I had parked across the parking lot facing the unit so that when I arrived I could take notes in my car about the business – like traffic, registered names, condition of the building…  I opened my door, sat down, locked my door and called my team leader.  As the phone was ringing the 2 guys rushed out of the unit and came towards my car.  I rolled down my window very slightly and told them I was talking to my boss and they should stay back from my car.  I turned it on.

They asked me to hang up – said it was a misunderstanding, that they were expecting a “bill collector” and they had been harassed.  They wanted the money owed to them as it might be enough to get this debt off their books.  My TL answered the phone and I told him briefly the situation.  I told the guys I would not leave my car, and have to come back with my TL, possibly tomorrow.  I handed them both the information they needed including the missing returns and the amount of the credit on file with the CRA.

They stood there looking at me…

My TL told me to leave.

I did.

One week later we returned with the RCMP.

The place was raided, the men arrested and a bunch of weapons seized.  All the electronics were stolen goods.  The credit on the GST account was seized by the RCMP as having been proceeds from crime.

I closed the GST account.

From that day forth I realized some people are intimidated when they receive a visit from the tax department.  I used this to my advantage, but never entered a building which made my spidy-sense tingle.  From that day on I clearly identified myself and my intentions up front before I would enter a building or house.   If it looked shady I would come back with another person bigger than myself (I’m 5 foot 11, 225 pounds).  We looked like thugs there to break some legs.  :)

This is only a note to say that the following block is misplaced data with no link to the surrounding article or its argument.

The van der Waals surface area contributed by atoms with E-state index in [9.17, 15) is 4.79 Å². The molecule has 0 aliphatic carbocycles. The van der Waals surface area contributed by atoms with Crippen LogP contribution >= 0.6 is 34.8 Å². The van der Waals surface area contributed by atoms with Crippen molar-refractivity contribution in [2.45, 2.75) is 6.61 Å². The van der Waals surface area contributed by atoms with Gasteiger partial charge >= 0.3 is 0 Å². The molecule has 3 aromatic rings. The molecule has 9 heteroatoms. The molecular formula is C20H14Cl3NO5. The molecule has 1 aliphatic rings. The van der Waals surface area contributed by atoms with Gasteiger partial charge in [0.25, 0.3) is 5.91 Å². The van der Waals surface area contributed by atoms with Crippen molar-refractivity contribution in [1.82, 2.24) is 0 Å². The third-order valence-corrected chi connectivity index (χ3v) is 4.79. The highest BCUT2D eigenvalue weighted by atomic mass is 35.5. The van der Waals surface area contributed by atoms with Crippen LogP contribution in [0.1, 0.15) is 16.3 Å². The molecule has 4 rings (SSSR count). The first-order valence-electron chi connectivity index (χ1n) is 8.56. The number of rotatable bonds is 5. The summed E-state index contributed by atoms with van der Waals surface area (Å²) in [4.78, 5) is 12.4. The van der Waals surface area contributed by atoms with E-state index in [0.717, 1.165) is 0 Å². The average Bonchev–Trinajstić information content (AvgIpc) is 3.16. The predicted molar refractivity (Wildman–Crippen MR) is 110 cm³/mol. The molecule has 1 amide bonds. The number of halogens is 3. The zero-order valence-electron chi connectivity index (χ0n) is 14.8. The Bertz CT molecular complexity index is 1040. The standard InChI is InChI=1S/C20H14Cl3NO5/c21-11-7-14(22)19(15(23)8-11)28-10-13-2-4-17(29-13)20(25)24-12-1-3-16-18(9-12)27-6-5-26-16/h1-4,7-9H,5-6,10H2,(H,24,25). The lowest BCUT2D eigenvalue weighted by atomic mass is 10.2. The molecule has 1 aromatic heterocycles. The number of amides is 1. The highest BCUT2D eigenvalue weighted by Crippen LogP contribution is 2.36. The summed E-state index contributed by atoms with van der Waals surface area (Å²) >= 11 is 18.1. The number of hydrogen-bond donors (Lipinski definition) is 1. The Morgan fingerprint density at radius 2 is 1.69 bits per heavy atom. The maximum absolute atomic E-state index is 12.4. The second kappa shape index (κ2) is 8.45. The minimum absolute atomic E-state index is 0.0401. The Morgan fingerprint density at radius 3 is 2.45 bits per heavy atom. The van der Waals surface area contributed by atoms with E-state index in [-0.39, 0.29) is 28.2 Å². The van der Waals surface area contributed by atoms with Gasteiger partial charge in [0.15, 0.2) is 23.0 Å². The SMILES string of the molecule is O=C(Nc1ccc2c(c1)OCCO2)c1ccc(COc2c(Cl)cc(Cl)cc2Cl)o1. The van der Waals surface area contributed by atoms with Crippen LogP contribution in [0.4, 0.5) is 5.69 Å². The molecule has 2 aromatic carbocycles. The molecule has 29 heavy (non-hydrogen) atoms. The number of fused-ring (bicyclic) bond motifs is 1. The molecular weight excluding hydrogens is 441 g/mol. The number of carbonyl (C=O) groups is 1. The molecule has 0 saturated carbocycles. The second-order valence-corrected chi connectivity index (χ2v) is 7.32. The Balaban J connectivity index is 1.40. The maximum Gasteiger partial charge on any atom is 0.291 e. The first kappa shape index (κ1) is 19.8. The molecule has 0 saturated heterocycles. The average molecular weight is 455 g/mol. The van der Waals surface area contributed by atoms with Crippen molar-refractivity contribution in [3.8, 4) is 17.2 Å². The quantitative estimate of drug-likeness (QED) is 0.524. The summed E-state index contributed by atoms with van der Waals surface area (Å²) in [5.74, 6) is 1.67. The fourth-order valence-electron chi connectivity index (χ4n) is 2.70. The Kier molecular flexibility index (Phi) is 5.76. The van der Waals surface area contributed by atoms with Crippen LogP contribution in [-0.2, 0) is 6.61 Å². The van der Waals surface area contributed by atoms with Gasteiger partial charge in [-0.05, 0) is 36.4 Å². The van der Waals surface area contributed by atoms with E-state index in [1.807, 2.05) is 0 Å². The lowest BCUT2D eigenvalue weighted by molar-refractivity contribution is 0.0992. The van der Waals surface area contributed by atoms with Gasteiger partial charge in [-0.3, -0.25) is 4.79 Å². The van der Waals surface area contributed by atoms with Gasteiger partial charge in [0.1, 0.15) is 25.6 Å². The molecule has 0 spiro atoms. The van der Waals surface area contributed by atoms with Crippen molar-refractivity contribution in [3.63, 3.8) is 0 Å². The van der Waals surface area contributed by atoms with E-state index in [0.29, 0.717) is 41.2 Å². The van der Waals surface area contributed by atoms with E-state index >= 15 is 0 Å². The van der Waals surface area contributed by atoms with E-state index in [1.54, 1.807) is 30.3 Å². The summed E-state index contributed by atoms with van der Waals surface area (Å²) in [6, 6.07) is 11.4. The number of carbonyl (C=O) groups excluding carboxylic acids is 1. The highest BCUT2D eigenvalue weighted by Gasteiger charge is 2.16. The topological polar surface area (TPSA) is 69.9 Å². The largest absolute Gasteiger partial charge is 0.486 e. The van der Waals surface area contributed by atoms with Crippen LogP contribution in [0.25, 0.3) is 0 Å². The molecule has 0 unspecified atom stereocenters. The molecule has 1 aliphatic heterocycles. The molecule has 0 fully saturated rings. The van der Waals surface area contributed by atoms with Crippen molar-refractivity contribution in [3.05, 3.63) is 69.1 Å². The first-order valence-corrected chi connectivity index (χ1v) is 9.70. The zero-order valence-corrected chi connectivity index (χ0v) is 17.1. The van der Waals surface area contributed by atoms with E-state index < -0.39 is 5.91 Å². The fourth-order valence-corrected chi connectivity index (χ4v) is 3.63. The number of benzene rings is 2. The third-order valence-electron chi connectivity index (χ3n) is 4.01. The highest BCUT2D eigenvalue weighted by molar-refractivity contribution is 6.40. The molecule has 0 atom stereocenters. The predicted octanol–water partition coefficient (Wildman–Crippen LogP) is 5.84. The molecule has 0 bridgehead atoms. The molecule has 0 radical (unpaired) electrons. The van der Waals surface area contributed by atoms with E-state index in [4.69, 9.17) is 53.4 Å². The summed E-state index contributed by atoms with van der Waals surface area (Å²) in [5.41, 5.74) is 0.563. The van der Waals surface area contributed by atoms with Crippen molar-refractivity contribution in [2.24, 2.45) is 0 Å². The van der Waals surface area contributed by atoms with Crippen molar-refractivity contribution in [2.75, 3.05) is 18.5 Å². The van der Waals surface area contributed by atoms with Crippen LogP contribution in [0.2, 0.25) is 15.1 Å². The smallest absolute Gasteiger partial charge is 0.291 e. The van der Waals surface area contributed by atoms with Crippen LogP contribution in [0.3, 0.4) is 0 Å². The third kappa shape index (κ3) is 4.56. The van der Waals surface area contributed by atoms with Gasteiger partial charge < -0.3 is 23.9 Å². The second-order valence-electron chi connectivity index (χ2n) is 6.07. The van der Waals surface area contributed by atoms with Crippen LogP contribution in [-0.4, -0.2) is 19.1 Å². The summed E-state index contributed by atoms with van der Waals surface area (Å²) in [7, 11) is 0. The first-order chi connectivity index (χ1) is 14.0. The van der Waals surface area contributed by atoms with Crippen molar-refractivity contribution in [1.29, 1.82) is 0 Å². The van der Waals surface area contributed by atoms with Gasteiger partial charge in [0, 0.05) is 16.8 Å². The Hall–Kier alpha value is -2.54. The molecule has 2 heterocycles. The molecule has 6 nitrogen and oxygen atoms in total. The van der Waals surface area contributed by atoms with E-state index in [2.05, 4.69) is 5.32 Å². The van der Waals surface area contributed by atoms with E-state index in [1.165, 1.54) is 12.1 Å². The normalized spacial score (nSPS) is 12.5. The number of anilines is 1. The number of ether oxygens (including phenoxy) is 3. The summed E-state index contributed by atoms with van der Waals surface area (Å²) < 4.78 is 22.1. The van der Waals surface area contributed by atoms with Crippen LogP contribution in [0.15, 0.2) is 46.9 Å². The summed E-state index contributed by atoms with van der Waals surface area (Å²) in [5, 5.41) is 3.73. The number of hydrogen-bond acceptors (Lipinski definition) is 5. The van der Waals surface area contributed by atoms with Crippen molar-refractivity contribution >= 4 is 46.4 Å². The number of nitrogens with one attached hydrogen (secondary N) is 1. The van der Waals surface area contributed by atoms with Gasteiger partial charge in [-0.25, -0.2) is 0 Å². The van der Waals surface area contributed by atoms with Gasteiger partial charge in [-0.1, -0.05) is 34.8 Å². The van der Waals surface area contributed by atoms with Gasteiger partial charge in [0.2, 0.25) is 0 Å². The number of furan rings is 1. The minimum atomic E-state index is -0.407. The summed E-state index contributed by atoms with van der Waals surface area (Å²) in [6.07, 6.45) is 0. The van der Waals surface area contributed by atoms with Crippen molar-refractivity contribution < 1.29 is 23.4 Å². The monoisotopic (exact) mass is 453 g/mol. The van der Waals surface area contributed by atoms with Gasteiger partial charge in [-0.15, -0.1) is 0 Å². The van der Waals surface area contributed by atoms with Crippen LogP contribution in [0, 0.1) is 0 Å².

So now you know.

About these ads

3 thoughts on “Working in the Trenches: A tale of a CRA field officer

  1. First off I have to say, the good old Perlies!! I miss those days, now people look at you like you have 3 heads if you don’t use a GPS.

    I once entered a garage on a field call…I had a wrench thrown at me, and had to promptly exit backwards as I was afraid what the guy would do if I turned my back on him. That was the day my husband said I needed to find a new job and that he didn’t want me out doing field work.

    I was really upset. I also liked the rare occassions that I got to go out on the road it was always enlightening to say the least.

  2. I’m going to save the details for a later post, but I almost got run over by a car… on purpose, of course. Never had anything thrown at me. :)

    Remember the trips up to Barrie… Stopping for lunch… Mentoring… Ah, those were the days.

    Hated my perlies… Couldn’t read maps… I LOVE my GPS!!!

  3. I HATE my GPS! Well not totally true, we have 2 the one in the car is a factory issue that came with the car and I like that one, the one in the van is a Garmin, can’t stand the thing it is only right 80% of the time. I am a map girl.

    Barrie was fun, except the time you nearly killed us on the 400. Mentoring was great in theory, but for me in practicum it didn’t work out.

Don't be shy! Please leave a reply!

Fill in your details below or click an icon to log in:

WordPress.com Logo

You are commenting using your WordPress.com account. Log Out / Change )

Twitter picture

You are commenting using your Twitter account. Log Out / Change )

Facebook photo

You are commenting using your Facebook account. Log Out / Change )

Google+ photo

You are commenting using your Google+ account. Log Out / Change )

Connecting to %s